December 13, St. Lucia Day, also known as the Festival of Light, is a day of celebration in Sweden, in the spirit of Advent and Christmas. Young girls are dressed in white robes with a red sash, with one girl selected as "Lucia" who wears a crown of lit candles (or battery powered ones), the others carrying a single candle. Processions with singing and revelry abound.
At home, the eldest girl dresses up in robe, sash, and candle crown, and delivers coffee and lussekatter, or S shaped saffron buns to her parents for breakfast.
This was all explained to me the other day by a young Swedish woman named Lisa Persson in college here in Sacramento, a long way from home. She spoke of these saffron buns with such nostalgia, I just had to make some.
The rolls are lightly sweet, buttery, and vibrant yellow from the saffron-infused dough. The raisins in the "eyes" of the rolls give them just a little extra sweetness when you bite into them.
Through my research I've seen many complaints that lussekatter can be dry or dense. The rolls I present to you here are neither; I limit the amount of sugar and fat in the recipe, the overuse of which can contribute to making yeasted breads dense.
Of course the rolls are best freshly baked. I would recommend making the dough the night before, refrigerating it over night, and then baking the rolls in the morning. Otherwise, the rolls do reheat very well with just a few seconds in the microwave. Enjoy! (p.s. this is a delightful video on the tradition of Swedish Lucia)
St. Lucia Saffron Buns
This recipe makes 12 to 14 good sized buns. You can easily double the recipe. Note the cardamom is optional. I've made these buns with and without a little cardamom and I prefer them with. I'm guessing it's more traditional without.
3/4 cup milk (175ml)
1/2 teaspoon saffron threads
1 teaspoon plus 1/4 cup (50g) white granulated sugar
1 (1/4-ounce) packet active dry yeast (check the expiration date on the package to make sure it's still good!)
3 1/2 to 4 cups (490g to 570g) all-purpose flour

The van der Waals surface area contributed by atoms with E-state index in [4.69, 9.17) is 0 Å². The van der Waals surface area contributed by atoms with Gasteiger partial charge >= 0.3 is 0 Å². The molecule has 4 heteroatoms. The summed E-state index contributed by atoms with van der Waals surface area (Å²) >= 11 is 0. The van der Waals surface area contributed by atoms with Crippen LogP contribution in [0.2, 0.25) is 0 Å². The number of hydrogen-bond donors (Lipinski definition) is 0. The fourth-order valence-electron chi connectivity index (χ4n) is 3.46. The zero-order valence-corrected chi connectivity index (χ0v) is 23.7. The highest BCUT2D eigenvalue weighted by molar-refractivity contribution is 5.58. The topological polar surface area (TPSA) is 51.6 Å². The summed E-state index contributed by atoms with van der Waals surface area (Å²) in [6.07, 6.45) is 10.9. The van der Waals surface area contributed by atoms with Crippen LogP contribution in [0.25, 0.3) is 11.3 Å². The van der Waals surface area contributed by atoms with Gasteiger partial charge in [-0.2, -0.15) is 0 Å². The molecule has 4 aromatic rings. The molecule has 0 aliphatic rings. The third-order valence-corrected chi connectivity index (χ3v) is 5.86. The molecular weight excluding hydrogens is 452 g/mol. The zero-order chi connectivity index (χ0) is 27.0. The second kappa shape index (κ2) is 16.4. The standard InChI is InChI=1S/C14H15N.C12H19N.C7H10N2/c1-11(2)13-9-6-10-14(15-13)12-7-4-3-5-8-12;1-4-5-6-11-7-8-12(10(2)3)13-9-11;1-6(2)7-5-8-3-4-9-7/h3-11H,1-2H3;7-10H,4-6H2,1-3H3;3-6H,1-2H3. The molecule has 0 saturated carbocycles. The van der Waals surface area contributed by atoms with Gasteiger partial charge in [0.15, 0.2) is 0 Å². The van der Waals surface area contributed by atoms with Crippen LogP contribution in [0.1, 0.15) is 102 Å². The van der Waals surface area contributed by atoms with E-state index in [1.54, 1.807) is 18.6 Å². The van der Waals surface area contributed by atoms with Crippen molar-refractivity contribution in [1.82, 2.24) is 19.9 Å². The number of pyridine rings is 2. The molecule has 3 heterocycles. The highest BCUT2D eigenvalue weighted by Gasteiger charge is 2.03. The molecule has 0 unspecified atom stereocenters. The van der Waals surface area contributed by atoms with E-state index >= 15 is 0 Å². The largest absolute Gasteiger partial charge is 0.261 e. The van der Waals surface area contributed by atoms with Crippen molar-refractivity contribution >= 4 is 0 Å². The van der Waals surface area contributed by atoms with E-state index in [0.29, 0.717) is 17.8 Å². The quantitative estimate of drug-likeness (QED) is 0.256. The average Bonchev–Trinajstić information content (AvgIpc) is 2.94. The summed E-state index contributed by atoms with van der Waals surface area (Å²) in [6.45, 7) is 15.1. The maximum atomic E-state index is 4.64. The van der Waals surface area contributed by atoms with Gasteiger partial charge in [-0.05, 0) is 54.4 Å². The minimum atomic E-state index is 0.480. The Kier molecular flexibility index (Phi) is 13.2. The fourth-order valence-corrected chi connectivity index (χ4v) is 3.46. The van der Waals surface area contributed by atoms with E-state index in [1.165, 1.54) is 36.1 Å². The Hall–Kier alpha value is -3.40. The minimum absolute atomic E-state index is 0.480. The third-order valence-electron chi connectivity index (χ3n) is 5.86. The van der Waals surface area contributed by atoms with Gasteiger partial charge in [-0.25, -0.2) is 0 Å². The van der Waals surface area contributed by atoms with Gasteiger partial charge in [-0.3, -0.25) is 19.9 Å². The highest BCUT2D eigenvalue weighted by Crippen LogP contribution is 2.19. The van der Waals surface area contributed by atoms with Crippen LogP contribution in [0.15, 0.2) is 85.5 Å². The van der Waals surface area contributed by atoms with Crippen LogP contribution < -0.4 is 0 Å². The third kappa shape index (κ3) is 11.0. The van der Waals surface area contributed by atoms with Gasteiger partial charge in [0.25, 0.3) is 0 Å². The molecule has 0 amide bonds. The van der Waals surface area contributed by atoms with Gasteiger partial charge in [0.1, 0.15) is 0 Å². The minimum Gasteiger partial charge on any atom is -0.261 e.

1/2 teaspoon kosher salt
The seeds from 3 cardamom pods, ground, optional
1/4 cup (4 tablespoons, 56g) unsalted butter, softened
1/4 cup sour cream (or quark if available)
2 large eggs
1 egg, beaten
Heat milk, saffron, sugar:
In a small pot, heat the milk, saffron, and 1 teaspoon of sugar together until the milk is steamy. Remove from heat and stir to dissolve the sugar. Let cool until about 115°F, or warm to the touch, but not hot.
Bloom the yeast:
Sprinkle the yeast over the warm saffron-infused milk, and let sit for 5 to 10 minutes until foamy.
Whisk flour, sugar, salt, cardamom:
In the bowl of a stand-up mixer* whisk together 3 1/2 cups (490g) of the flour, remaining 1/4 cup of sugar, salt and ground cardamom (if using).
*You can make this recipe without a mixer, for me it's just a bit easier with one.
Make a well in the center of the flour and add the yeast milk saffron mixture, the eggs, the butter, and the sour cream:
Mix the ingredients until well incorporated.
Knead the dough:
Switch to the dough hook of your mixer (if using, otherwise knead by hand). On low speed start to knead the dough. Slowly add additional flour, a tablespoon at a time, kneading to incorporate after each addition. Do this until the dough is still a little sticky to the touch, but does not completely stick to your hands when you handle it.
Let dough rise:
Shape the dough into a ball and place in a large bowl. Cover with plastic wrap. (Note at this point you can make ahead and refrigerate overnight if you wish.)
Let sit in a warm place for 1 to 2 hours, until the dough has doubled in size. (One way to tell that the dough is ready is that you poke your finger in it and it takes quite a bit of time for the indentation left by your finger to go away.)
Form dough into S shapes:
When the dough has doubled in size, gently press it down and knead it a couple of times. Break off a piece and form it into a ball about 2 inches wide (60 to 70 grams if you are weighing). Roll the ball out into a snake, about 14 inches long.
Then Curl the ends in opposite directions, forming an "S" with spirals at each end. Place on a lined baking sheet and repeat with the rest of the dough.
Let sit for second rise:
Cover with plastic wrap and place in a warm spot until the dough shapes double in size, 30 minutes to an hour.
Brush with egg wash, place raisins on buns:
Preheat oven to 400°F (205°C). Using a pastry brush, brush some beaten egg over the tops and sides of the uncooked buns. Place raisins in the centers of the "S" spirals.
Place in the oven and bake at 400°F (205°C) for about 10 to 11 minutes (turning halfway through cooking to ensure even browning), until the buns are golden brown.
Remove from oven and let cool for 5 minutes before eating.
Swedish Lucia for Dummies - a tongue in cheek video about Swedish traditions of St. Lucia Day
Swedish Tea Ring or Coffee Bread - here on Simply Recipes
Lussekatter or St. Lucia Rolls - an in-depth explanation of the history surrounding St. Lucia on My Diverse Kitchen
Light in the Dark of Winter - from Foodie Underground
Whole Wheat St. Lucia Saffron Buns - from Texanerin
|Nutrition Facts (per serving)|
|Servings: 12 to 14|
|Amount per serving|
|% Daily Value*|
|Total Fat 6g||7%|
|Saturated Fat 3g||15%|
|Total Carbohydrate 38g||14%|
|Dietary Fiber 1g||5%|
|Total Sugars 6g|
|Vitamin C 0mg||1%|
|*The % Daily Value (DV) tells you how much a nutrient in a food serving contributes to a daily diet. 2,000 calories a day is used for general nutrition advice.|